Quentin Tarantino doesn’t take any risks with Django Unchained, the newest in his particular brand of exploitation flicks – yet another revenge narrative peppered with an immaculately crafted visual style and anachronistic soundtrack.
Ostensibly a Western, Jamie Foxx plays Django, a slave freed by German bounty hunter, Dr. King Schultz (Christoph Waltz) who sets out to free his wife from a Mississippi slave owner. There isn’t much more of a plot to speak of, and the film is filled with Tarantino’s usual standout scenes, each one lovingly crafted and effectively a short film in its own right.
Despite having second billing, it’s really Waltz that carries the film. Django’s transformation from subservient slave to kick-arse angel of retribution doesn’t feel very organic at all, whilst a scene that hints at the moral ambiguity required in the bounty hunter profession disappointingly ends before it has even begun. All the bit players get their chance to chew scenery, from Leonardo DiCaprio to Samuel L. Jackson and Don Johnson, and as you’d expect, they’re all sadistic, nasty examples of masculinity taken to extremes.
The film looks fantastic. With Tarantino, you know that every single shot has been immaculately visualised before production began, and this is to his credit. Unsurprisingly, the film is also way too long, with a runtime of 165 minutes. This may be par for the course with Tarantino, but in this case, I could actually pinpoint the section that could have been excised in order to bring the film down to a reasonable length.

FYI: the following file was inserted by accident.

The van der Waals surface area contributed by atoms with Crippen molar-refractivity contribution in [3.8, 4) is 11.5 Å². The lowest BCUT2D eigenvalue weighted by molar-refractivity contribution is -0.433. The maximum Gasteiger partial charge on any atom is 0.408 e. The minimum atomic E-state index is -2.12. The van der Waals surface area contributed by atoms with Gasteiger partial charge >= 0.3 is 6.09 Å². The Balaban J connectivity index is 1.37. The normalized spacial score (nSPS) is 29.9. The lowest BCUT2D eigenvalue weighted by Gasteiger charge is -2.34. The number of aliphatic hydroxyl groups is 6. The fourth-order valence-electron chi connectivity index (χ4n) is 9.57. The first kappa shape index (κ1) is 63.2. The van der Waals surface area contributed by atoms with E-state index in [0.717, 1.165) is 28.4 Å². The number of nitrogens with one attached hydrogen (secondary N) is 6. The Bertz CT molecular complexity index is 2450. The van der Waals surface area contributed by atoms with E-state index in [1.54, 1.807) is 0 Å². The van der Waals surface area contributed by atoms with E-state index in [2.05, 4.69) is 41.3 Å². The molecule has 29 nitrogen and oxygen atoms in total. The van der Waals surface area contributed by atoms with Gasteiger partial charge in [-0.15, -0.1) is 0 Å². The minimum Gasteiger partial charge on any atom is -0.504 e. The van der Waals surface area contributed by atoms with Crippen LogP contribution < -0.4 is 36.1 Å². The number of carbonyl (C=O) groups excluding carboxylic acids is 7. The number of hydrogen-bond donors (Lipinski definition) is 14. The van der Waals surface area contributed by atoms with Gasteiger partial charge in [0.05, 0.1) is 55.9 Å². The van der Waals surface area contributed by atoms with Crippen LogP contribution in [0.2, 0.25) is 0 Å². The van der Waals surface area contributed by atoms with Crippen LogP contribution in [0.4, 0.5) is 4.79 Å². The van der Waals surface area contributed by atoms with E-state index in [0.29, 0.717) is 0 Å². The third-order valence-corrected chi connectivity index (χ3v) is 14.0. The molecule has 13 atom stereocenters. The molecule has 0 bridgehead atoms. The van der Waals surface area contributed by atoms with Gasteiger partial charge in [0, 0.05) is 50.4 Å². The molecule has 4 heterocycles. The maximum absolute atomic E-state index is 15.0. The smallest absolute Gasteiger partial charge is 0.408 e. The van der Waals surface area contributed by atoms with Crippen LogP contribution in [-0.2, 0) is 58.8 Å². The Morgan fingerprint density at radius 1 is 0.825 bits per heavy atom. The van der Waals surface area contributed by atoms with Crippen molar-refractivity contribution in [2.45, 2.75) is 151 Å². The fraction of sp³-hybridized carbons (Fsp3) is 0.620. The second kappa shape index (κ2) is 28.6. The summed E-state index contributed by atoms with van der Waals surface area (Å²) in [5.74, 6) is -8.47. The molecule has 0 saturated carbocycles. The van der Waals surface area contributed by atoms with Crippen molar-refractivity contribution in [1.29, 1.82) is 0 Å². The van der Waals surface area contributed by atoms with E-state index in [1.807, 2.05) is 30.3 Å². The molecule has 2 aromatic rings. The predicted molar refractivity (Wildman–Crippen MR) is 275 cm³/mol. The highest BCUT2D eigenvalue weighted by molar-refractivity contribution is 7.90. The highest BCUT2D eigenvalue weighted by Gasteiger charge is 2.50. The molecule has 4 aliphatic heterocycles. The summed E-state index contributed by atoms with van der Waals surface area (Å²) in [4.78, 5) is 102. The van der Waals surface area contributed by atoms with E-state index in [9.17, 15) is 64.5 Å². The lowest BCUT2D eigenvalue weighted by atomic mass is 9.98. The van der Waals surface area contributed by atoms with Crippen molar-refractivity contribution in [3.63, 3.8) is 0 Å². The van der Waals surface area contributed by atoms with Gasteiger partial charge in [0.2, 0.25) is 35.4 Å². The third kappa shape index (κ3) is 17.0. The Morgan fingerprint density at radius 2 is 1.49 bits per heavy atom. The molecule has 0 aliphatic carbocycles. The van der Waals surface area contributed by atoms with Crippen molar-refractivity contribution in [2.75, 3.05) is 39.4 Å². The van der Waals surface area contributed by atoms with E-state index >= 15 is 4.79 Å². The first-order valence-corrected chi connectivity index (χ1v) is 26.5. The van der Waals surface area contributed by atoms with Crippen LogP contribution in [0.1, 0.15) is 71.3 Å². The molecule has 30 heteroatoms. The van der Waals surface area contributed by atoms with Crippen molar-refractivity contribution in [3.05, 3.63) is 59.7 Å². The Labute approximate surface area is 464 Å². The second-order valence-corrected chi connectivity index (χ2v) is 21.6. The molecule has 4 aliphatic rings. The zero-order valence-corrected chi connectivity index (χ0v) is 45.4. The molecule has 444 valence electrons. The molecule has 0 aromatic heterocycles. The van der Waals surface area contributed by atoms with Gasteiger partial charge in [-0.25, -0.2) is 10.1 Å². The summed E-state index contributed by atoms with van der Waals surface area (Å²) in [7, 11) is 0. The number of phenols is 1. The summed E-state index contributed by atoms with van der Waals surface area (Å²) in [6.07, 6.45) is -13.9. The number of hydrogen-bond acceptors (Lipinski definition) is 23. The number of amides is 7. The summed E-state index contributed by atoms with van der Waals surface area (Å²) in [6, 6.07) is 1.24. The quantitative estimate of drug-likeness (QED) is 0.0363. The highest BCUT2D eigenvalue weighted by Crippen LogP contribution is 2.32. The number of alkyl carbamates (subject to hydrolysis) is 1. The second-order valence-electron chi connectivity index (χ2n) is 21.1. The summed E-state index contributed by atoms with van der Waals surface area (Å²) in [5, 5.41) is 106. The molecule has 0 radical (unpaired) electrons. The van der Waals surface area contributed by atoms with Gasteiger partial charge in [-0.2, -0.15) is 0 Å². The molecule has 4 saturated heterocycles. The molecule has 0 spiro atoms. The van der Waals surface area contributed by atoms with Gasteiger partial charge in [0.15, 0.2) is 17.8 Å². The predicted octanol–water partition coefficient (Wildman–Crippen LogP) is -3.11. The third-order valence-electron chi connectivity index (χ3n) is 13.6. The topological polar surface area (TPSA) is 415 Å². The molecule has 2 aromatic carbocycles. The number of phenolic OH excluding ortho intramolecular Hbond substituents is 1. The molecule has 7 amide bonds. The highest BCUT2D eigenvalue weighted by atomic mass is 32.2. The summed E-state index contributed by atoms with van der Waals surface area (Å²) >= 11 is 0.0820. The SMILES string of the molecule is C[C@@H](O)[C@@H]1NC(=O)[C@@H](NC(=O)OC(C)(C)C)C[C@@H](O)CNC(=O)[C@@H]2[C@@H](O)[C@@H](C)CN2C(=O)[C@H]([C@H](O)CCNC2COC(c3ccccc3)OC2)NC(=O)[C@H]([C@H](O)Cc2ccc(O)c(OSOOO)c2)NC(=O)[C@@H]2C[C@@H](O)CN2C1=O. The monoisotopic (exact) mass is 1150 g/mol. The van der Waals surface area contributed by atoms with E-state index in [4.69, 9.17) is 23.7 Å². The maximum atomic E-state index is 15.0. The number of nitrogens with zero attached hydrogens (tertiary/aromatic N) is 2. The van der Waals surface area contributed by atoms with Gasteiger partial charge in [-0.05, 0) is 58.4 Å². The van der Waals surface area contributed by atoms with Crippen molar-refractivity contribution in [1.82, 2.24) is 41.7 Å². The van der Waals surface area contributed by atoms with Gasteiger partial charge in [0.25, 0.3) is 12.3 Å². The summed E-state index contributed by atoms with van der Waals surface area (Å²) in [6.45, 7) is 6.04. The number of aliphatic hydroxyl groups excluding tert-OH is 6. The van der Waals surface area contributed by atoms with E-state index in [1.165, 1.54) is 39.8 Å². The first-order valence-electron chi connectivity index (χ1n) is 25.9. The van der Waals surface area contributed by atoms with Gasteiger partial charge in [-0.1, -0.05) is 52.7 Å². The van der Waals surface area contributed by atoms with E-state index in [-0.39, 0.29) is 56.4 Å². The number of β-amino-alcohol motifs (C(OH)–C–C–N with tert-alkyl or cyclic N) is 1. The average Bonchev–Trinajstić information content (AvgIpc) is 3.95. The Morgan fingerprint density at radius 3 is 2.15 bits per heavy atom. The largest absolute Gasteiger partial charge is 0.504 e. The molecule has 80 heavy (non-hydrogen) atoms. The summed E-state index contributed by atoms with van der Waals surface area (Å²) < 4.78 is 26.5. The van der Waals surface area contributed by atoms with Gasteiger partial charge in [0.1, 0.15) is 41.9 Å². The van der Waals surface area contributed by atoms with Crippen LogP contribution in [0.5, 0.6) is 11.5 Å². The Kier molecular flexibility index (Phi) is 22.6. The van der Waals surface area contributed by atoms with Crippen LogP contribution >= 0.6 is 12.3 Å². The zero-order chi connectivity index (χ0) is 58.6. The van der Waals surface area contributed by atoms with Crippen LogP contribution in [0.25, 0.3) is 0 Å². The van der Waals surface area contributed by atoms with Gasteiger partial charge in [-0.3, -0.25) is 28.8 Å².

The fact that the film is exploiting the history of slavery in the USA in order to make a triumphantly violent movie is no more controversial than Inglourious Basterds‘ exploitation of Nazi atrocities during World War II. It may seem strange that Tarantino manages to get away with telling such potentially provocative stories, but the fact of the matter is that slave owners and Nazis are easy targets for a revenge movie – the audience will have a hatred of them before the film has even started, so the filmmaker’s job of encouraging us to revel in their killing is that much easier. Dead Snow (Død snø) pulled a similar trick with its Nazi zombies, though was of course aiming for an almost slapstick tone.
My point isn’t to criticise Tarantino per se, but simply to point out that he last two films aren’t quite as outrageous as they appear on the surface. Tarantino’s movies all ooze style but more importantly, it’s always apparent that he’s having fun with his medium. As with Inglourious Basterds, I did enjoy Django Unchained, however don’t feel the need to watch the film more than once. Those who enjoyed Kill Bill and Inglourious Basterds will no doubt enjoy this flick also.Rating: